You know those Today in History lists? I love them, and I look at them almost every day. More often than not, they send me down some internet rabbithole about some historical event, figure, or oddity; sometimes they prompt me to start poking around, looking for fiction about the subject.

Which is how I found out that thirty-eight years ago today, Louise Brown was born, the first person known to have been conceived via in vitro fertilization. While there isn’t a whole lot of YA that deals with IVF—likely because now, forty years later, it’s a pretty standard fertility treatment—when it’s combined with genetic engineering, we’ve got a zillion and six recentish books to choose from. Here are a few of them:

Only Ever Yours, by Louise O'Neill

This book is set in a world where women are no longer born, they are created. And their sole purpose is to be there for men: to be beautiful and docile and compliant and pleasing. Only Ever Yours follows two sixteen-year-old girls, best friends in their last year in school, getting ready to be chosen as wives. While it promises to deal heavily with gender issues, female relationships, and our media/culture’s maddening insistence on deferring to the male gaze—all meaty topics that I adore exploring—I suspect that I might need a barf bag handy when I read it.

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The Firefly Code, by Megan Frazer Blakemore

Suburban Kritopia seems idyllic, safe and happy and wholesome. But the arrival of a new girl in town leads twelve-year-old Mori and her friends to discover that the world that they’re living in is more dystopian than utopian. The Kirkus review doesn’t spoil whatever the Big Secret is—the kids have all grown up with the knowledge that they may have been genetically engineered, so that’s not it—but the allusions to memory loss are giving me a distinctly Stepford vibe. Which, of course, I am all in for. (Note! This book is geared quite a bit younger than some of the other books on the list—it’s straight-up middle grade—but I want to read it, so I’m including it.)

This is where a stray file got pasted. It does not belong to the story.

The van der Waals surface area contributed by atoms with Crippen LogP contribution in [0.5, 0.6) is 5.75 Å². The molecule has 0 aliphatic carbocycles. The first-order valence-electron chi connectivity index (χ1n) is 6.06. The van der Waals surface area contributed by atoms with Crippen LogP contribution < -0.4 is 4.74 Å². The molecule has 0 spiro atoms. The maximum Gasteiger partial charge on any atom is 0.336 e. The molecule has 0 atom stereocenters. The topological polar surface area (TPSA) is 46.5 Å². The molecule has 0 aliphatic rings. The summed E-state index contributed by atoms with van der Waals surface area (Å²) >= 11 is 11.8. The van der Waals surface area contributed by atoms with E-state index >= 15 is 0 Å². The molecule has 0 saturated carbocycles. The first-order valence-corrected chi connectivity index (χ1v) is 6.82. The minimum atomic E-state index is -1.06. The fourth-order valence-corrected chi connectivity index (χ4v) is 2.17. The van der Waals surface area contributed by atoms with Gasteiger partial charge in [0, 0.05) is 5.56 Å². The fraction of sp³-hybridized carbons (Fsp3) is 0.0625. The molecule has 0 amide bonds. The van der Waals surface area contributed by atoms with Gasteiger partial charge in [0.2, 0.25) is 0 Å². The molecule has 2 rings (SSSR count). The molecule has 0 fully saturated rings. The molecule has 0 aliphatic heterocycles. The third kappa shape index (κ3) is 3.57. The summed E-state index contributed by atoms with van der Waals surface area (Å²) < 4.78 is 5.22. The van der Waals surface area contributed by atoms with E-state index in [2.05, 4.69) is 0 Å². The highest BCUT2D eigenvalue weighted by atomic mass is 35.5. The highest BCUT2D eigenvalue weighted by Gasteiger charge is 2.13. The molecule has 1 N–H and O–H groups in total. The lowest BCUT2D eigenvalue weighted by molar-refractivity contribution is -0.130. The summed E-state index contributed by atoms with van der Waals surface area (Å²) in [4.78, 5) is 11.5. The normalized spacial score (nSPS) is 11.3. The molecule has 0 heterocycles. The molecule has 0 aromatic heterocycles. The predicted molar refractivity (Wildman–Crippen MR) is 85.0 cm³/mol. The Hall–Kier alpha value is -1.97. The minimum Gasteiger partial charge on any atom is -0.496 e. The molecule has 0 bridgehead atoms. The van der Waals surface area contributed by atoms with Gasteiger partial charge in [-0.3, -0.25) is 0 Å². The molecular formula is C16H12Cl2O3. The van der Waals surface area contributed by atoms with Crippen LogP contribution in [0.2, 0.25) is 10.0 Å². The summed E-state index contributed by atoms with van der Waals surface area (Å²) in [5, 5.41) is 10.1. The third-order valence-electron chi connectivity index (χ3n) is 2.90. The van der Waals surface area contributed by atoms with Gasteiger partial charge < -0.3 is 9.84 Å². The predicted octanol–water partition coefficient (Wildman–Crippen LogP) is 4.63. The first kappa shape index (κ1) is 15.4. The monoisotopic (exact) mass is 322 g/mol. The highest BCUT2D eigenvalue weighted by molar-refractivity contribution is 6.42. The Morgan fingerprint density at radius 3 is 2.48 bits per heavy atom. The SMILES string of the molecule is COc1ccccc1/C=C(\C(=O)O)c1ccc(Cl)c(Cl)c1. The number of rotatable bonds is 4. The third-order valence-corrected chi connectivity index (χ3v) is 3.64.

Zeroboxer, by Fonda Lee

Boxing! In space! In this one, the genetic modification angle is about adapting human bodies for a specific environment—quite different from most of the other books I’ve come across, which deal more with altering one’s appearance, personality, or latent abilities. I mentioned this one in a different round-up of books last year—so, while I still haven’t managed to get around to it, it’s clearly still very much on my radar.

Doom_The Awakening Tankborn, Awakening, and Rebellion, by Karen Sandler

In this trilogy, there is an entire subclass of genetically engineered people—they are considered “non-human” by the “trueborn”—and they are expected to serve and obey at all times. Failure to do so can result in personality erasure, even. As you may have guessed from the titles, a revolution is in the works, and our heroine is right in the middle of it. It sounds like the plotting is stronger than the prose, but if the pace is fast enough and the world is interesting enough, I can let a lot slide.

Wake Up Missing, by Kate Messner

Another middle grade book! This one sounds like a science-y version of Lois Duncan’s Down a Dark Hall. Instead of sketchy teachers using the paranormal to possess students with the ghosts of famous artists, Wake Up Missing features sketchy scientists implanting the DNA of famous scientists into their young patients. I know, right? So fantastic. It sounds so entirely bananas and so entirely fun that I’m including it even though doesn’t quite fit my original theme—because if I’d known that was the plot, I’d have read this one YEARS ago, and I imagine there are some of you out there who’ll feel the same way.

Suggestions or recommendations?

In addition to running a library in rural Maine, Leila Roy blogs at Bookshelves of Doom, is currently serving on the Amelia Bloomer Project committee, is a contributor at Book Riot, hangs out on Twitter a lot—possibly too much—and watches a shocking amount of television. Her cat is a murderer.